Several skilled professionals noted supporting and corroborating data from sources other than BLS. That info indicated that the statistical improvement in the recent employment report may be valid.
One thoughtful response came from Madeline Schnapp. She is one very smart and hard-working lady, who is also the Director, Macroeconomic Research at TrimTabs Investment Research. Madeline sent the following comments:
“BTW, to add to the confusion, our withholding tax based employment estimate was 210,000 in September vs. 114,000 from the BLS. So according to our data, there is acceleration in growth. We just do not think it is as much as currently reported by the BLS and possibly reported by the BEA come October 26th. The BLS revised August employment up 48% to 142,000 vs. our 185,000. As we have been saying since July, we think the driver is housing, based on current data and input from our stable of real estate data experts. Friday’s reports from JPM and WFC seem to support our earlier conclusion.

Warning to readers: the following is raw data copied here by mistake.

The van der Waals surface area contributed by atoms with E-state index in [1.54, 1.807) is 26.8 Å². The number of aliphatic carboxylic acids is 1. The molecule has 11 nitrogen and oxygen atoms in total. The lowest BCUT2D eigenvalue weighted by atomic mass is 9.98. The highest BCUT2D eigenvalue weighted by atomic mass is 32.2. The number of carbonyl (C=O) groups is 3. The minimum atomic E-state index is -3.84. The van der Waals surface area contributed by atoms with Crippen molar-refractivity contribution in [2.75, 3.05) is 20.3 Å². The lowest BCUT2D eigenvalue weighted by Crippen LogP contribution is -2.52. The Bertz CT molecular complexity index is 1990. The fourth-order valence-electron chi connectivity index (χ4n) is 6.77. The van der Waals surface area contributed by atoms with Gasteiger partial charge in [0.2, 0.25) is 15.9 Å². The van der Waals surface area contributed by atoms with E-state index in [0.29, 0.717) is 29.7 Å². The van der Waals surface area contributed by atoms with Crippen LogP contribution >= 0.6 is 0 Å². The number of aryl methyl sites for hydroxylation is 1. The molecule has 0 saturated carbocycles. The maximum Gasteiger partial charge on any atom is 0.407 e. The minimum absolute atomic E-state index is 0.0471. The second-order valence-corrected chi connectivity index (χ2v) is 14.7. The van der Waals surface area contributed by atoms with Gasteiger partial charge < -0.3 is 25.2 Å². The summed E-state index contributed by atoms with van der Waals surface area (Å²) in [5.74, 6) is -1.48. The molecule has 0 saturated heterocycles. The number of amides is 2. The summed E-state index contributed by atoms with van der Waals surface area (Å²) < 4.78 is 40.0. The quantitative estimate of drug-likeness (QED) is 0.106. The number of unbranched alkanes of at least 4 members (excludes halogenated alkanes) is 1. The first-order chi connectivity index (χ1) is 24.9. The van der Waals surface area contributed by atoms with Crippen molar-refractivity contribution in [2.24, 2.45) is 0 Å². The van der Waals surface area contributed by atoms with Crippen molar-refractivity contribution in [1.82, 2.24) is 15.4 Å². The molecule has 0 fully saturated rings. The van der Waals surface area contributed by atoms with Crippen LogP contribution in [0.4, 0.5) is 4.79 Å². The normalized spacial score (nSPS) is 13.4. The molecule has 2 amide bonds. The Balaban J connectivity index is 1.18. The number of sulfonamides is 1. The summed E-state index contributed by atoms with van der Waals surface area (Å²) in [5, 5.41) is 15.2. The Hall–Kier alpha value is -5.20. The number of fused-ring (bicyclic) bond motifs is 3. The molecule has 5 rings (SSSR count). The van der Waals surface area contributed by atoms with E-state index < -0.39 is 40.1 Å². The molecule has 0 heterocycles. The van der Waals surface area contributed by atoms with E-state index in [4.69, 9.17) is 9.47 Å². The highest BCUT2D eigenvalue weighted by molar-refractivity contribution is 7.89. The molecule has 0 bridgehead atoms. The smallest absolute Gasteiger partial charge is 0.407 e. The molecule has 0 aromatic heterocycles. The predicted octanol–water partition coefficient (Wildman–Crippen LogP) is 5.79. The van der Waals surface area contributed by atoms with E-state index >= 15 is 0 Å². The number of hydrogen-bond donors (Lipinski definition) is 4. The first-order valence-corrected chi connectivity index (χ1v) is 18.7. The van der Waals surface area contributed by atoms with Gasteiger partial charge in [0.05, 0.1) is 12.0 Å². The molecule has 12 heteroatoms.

“As is usually the case, when we generate an employment number that is unexpected I spend a great deal of time trying to throw water on the estimate. This month, I did come up with another possible explanation for non-wage, non-job withholding tax growth: re-characterization of wage income from non-taxable to taxable (eg. 401ks). I chatted with some defense industry analysts this past week and they are of the opinion that major defense contractors are already planning for an 8% budget cut. So perhaps, in anticipation of layoffs after the first of the year, employees, en masse, are canceling their 401K contributions in anticipation of losing their jobs. But in order to reduce the employment nos. significantly, I estimate that approximately $150 billion in income (annualized) would have to be re-characterized, which seems like an awful lot and thus unlikely.